You mean besides Jude Law?

... I suppose you could add Eros (Cupid).

Giggilo Joe would be the avatar.

Liberty's Edge

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I think Kofusachi is sort of a love god, though he mostly seems to be associated with happiness in a more general sense.

In the real world, mythological figures embodying love and beauty do seem to be disproportionately female cross-culturally, though a quick search of Wikipedia indicates that Kāmadeva and Yue Lao are noteworthy love-gods in India and China, respectively.

Silver Crusade

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Charlie Bell wrote:
To answer the OP, because women are better looking than men.

Matter of taste.

SirUrza wrote:
I think it's because rpgs are usually design by men and a sexy goddess of love is more appealing.

I beg to differ.

Liberty's Edge

Joe M. wrote:
Charlie Bell wrote:
To answer the OP, because women are better looking than men.

Matter of taste.

SirUrza wrote:
I think it's because rpgs are usually design by men and a sexy goddess of love is more appealing.
I beg to differ.

Good point. I, for one, think that Abadar is pretty cute. :)

Scarab Sages

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Arshea is the Empyreal Lord of love and beauty, and is androgynous-gendered. While it's not mentioned in his portfolio, Cayden Cailean grants the Love and Lust domains, as does Kofusachi, whose description mentions that he's taken numerous gods and goddesses as lovers. On the evil side, there's Socothbenoth, the demon lord of "perversion, pride, and taboos," who splits the lust-as-sin aspect with his sister Nocticula.

Overall, the deities who possess the Charm domain are pretty evenly split gender-wise. There are fourteen in total, with six (Bolka, Calistria, Nalinivati, Shelyn, and the Green Mother) being explicitly female, seven (Belial, Cayden Cailean, Droskar, Kofusachi, Norgorber, Socothbenoth, and the Lantern King) being explicitly male, and one (Arshea) being explicitly androgynous. That's actually slightly more male deities. Droskar and Norgorber seem more focused on the manipulative aspect of Charm than the Love/Lust ones, so they might not count, but that's still only one more female than male.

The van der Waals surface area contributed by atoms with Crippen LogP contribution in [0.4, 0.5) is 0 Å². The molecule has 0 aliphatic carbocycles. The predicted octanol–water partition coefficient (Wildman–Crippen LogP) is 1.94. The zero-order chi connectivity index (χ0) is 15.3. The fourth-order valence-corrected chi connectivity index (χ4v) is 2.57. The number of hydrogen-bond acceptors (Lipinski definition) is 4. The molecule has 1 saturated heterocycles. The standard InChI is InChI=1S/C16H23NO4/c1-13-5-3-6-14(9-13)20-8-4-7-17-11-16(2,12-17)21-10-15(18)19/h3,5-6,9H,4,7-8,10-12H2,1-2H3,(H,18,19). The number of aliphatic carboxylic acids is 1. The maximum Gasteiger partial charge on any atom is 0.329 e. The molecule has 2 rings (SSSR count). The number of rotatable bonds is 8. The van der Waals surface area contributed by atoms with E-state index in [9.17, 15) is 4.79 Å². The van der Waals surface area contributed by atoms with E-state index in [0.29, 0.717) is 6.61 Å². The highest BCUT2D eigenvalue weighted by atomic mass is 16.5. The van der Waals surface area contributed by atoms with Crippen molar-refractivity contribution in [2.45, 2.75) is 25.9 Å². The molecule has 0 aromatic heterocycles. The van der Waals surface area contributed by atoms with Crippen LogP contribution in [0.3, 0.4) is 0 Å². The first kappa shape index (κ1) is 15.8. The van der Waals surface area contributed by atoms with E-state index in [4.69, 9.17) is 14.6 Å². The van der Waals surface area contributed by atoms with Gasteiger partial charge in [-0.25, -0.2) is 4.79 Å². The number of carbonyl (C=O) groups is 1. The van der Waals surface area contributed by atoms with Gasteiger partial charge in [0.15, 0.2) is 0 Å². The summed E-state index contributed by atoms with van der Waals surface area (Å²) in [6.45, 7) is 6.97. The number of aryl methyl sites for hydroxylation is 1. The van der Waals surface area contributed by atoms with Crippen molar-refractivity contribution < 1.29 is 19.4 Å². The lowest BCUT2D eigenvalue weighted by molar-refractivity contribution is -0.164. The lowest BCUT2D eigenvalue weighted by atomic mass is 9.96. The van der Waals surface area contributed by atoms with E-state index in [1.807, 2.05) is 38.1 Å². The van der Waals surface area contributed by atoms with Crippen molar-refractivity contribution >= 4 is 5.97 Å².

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Erisana Liaomei wrote:
Arshea is the Empyreal Lord of love and beauty, and is androgynous-gendered.

Arshea's portfolio is freedom, physical beauty, and sexuality.


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I always liked this Reaper mini. So I painted him an unearthly red and wrote him up in my old campaign as a god of beauty and vanity. No love, but plenty of lust.

He was served by an army of succubi.

Sovereign Court

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It's cultural. Modern Western concepts of femininity and masculinity are so ingrained that designing a male god of beauty and earnest love could spark a complicated discussion. There are many classic examples of such gods, but the Golarion setting has a very Western pop-culture fantasy sensibility: big demons, big boobs, big explosions and lots of spiky armor. Paizo's staff is refreshingly game when it comes to sexuality and gender politics, but I don't think their intent with Golarion was to reinvent the genre. And right now that genre is comfortable with goddesses (not gods) of love and beauty.


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Reminds me. I had a character once who was male but was also a inter dimensional guardian whose love for his wife gave him his power. So encouraging, promoting, and protecting love became one of his raison d'etres.

On related note if things go for my character in our WotR game that I think they might he might end up becoming a male god of love.


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RJGrady wrote:

Note that Aphrodite was primarily the deity of fleshly love, i.e. marriage in the bedroom, procreation, "falling in love," seduction, and so forth. As such she was considered very powerful and respectable by the Greeks, but they were always concerned about falling into shameful behavior because of her influence. In particular, the Trojan War does not put her in the best light, as she is both manipulative, and also arrogant enough to engage in battle against the soldiers of more martial deities...

The Greek deity of attractive love is Eros. The story of Eros and Psyche is literally about the marriage of attractive emotion and the aware mind/soul; when Psyche looks to closely at Eros's nature, she loses his affections.

Some versions of Zeus, such as Zeus Velchanos, are depicted as a handsome youth. Hermes/Mercury is definitely a beautiful god, though not a loving one; his love is for the arts. Apollo was sometimes popular as a patron of chaste male love.

According to Plato, there actually were TWO goddesses called Aphrodite: 1) "the motherless daughter of Uranos", goddess of spiritual love, and 2) the daughter of Zeus and Dione, goddess of physical love. In the same way, there were two Eros or Cupids.